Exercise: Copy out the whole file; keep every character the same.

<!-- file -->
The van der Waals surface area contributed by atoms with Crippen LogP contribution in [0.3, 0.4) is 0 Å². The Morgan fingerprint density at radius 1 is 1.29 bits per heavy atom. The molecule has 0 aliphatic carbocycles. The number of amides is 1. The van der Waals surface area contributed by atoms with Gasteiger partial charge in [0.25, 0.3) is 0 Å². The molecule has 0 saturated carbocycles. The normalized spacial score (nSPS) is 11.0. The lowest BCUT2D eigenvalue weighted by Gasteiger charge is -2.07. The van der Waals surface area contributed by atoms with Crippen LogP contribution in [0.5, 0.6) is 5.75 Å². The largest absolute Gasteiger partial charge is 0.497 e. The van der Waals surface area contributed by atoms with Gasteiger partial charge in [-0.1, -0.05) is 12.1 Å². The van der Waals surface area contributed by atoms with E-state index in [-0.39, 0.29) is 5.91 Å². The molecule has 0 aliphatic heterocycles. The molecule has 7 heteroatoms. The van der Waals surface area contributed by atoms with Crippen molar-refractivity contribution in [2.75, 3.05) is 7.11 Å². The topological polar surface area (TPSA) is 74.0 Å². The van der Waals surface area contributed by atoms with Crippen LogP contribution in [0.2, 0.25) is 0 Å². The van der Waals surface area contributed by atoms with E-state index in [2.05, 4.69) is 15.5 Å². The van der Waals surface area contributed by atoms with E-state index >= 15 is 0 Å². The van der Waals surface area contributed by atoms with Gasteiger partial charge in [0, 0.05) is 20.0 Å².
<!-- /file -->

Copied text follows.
The van der Waals surface area contributed by atoms with Crippen LogP contribution in [0.3, 0.4) is 0 Å². The Morgan fingerprint density at radius 1 is 1.29 bits per heavy atom. The molecule has 0 aliphatic carbocycles. The number of amides is 1. The van der Waals surface area contributed by atoms with Gasteiger partial charge in [0.25, 0.3) is 0 Å². The molecule has 0 saturated carbocycles. The normalized spacial score (nSPS) is 11.0. The lowest BCUT2D eigenvalue weighted by Gasteiger charge is -2.07. The van der Waals surface area contributed by atoms with Crippen LogP contribution in [0.5, 0.6) is 5.75 Å². The largest absolute Gasteiger partial charge is 0.497 e. The van der Waals surface area contributed by atoms with Gasteiger partial charge in [-0.1, -0.05) is 12.1 Å². The van der Waals surface area contributed by atoms with E-state index in [-0.39, 0.29) is 5.91 Å². The molecule has 0 aliphatic heterocycles. The molecule has 7 heteroatoms. The van der Waals surface area contributed by atoms with Crippen molar-refractivity contribution in [2.75, 3.05) is 7.11 Å². The topological polar surface area (TPSA) is 74.0 Å². The van der Waals surface area contributed by atoms with Crippen LogP contribution in [0.2, 0.25) is 0 Å². The van der Waals surface area contributed by atoms with E-state index in [2.05, 4.69) is 15.5 Å². The van der Waals surface area contributed by atoms with E-state index >= 15 is 0 Å². The van der Waals surface area contributed by atoms with Gasteiger partial charge in [0, 0.05) is 20.0 Å².